2. Lightening McQueen learns the value of true friendship. I'm also guessing that at some point Doc had to learn a similar lesson.
3. Big Bird gets back to Sesame Street. (I really hope Waylon makes another appearance. I seriously teared up. Click the link above. Seriously.)

I don't mind at all watching half a movie at my house. But (again - if you know me at all?) not gonna pay for 2 adults & 1 kid to go to the theater, get even a small snack ... then stay for half.
Not. Gonna. Do it.

Any movie suggestions to wile away some hot summer hours with a 2.25 year-old?

Sunday, July 1, 2012

Tale as Old as Time

I haven't seen Brave yet.
I want to, but I won't till it comes out at least on RedBox, and probably not till Netflix. But that's just because my daughter is 2. I will not brave the theater with her for some time to come. (See what I did there?)We will not use a date-night for a family flick either.

So ... excited but willing to wait.

Excited why?
Because I love kick-ass girls, obviously. I also love how many little boys I know who are loving this kick-ass Merida.

But I don't get people thinking the kick-ass heroine is new.

Before they lowered the neckline on her dress and started merchandising her along-side my much maligned Cinderella, Belle kicked ass.

Kicked ass why?
  1. Loves to read.
  2. Cares not a lick if the townspeople think she's odd.
  3. Repeatedly turns down a marriage proposal from "the handsomest man in town," because he's "a brainless brute," --- who does not respect her interests and only wants her for her looks.
  4. Rescues her father from the Beast by offering to stay in his place.
  5. She was pretty inept at fighting those wolves, but she did try.
  6. Falls in love with the Beast despite his "monstrous form" because of what's on the inside.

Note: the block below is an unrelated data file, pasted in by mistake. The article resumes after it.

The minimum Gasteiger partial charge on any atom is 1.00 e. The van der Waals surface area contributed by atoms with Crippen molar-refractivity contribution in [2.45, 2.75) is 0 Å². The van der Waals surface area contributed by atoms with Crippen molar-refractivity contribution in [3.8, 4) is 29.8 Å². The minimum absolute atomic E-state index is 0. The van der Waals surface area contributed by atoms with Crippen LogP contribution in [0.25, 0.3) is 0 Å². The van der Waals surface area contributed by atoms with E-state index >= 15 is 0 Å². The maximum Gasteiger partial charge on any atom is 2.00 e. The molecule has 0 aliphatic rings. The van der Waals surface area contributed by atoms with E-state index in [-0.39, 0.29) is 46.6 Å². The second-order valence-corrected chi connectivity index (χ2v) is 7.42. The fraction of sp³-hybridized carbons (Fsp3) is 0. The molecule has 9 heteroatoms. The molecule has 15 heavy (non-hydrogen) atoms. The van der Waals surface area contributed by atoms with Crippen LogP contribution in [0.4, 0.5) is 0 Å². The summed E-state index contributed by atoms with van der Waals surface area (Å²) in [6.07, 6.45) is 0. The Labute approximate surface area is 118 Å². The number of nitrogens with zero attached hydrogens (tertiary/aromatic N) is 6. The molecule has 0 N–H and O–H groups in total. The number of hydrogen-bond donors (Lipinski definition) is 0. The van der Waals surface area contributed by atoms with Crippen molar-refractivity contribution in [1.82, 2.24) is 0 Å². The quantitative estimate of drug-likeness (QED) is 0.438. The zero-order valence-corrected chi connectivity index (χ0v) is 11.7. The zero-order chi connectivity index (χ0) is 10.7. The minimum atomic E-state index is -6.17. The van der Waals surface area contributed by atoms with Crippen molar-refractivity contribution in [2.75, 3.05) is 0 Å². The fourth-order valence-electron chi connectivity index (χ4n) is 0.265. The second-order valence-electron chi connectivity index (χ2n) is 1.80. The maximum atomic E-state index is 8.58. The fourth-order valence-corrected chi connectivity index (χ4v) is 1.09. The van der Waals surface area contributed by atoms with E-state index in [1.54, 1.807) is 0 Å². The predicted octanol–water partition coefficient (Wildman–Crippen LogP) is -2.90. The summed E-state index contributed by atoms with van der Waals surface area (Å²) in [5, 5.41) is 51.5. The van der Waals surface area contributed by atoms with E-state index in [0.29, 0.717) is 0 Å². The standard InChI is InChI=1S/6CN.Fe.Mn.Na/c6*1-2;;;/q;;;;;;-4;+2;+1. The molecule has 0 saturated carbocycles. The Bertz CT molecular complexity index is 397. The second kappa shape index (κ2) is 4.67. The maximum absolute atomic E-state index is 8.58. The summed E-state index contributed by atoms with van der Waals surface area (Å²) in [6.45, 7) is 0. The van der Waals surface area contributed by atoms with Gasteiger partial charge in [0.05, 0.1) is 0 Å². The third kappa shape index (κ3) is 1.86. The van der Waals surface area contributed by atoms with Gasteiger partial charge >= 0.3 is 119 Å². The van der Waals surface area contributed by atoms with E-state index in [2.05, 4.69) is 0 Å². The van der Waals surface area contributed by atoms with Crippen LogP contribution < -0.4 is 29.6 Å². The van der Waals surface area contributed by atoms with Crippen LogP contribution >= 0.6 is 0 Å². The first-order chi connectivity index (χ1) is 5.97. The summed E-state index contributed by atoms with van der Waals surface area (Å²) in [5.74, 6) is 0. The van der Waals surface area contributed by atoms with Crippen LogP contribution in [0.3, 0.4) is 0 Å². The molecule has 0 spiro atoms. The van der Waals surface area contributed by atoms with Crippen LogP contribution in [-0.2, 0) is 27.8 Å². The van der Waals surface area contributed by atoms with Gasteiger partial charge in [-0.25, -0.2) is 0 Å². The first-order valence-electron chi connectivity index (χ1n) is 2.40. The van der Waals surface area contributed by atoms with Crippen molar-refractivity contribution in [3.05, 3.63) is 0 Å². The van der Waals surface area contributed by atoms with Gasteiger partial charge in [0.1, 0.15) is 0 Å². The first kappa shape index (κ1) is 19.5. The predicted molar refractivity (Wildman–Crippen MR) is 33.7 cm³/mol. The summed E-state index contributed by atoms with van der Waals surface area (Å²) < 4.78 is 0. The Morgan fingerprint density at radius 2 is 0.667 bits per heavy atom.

Beauty and the Beast came out in 1991. I was 14. It was the last Disney movie I loved. Whether that relates to my age or the movies ... 

Belle is a heroine, a protagonist. She is not a passive part in her own story. 
Cinderella, Snow White, and Aurora -- they all know how to work hard and stay sweet and talk to animals, but they just wait around for a handsome dude to make their lives better. 
Belle takes action. Belle falls in love over time, with a person - not a face.

The movie scared my daughter a little, so we don't watch it. But when I read our Little Golden Book version several times per week, we take turns singing the song - she's amazingly good, by the way!
She knows that "Gaston is not nice." She knows when the Beast is sad and hurt, and she feels badly for him and shows no fear of his appearance. I'm not sure she knows that the handsome prince on the last page was the Beast all along. But she will.

I don't recall Belle directly inspiring me in 1991. Looking back, I do see that while I may have strayed, I never settled.

I hope my daughter will be able to say the same. I hope she'll know the transformative power of love.

I hope marketers don't lower Merida's neckline in the years to come.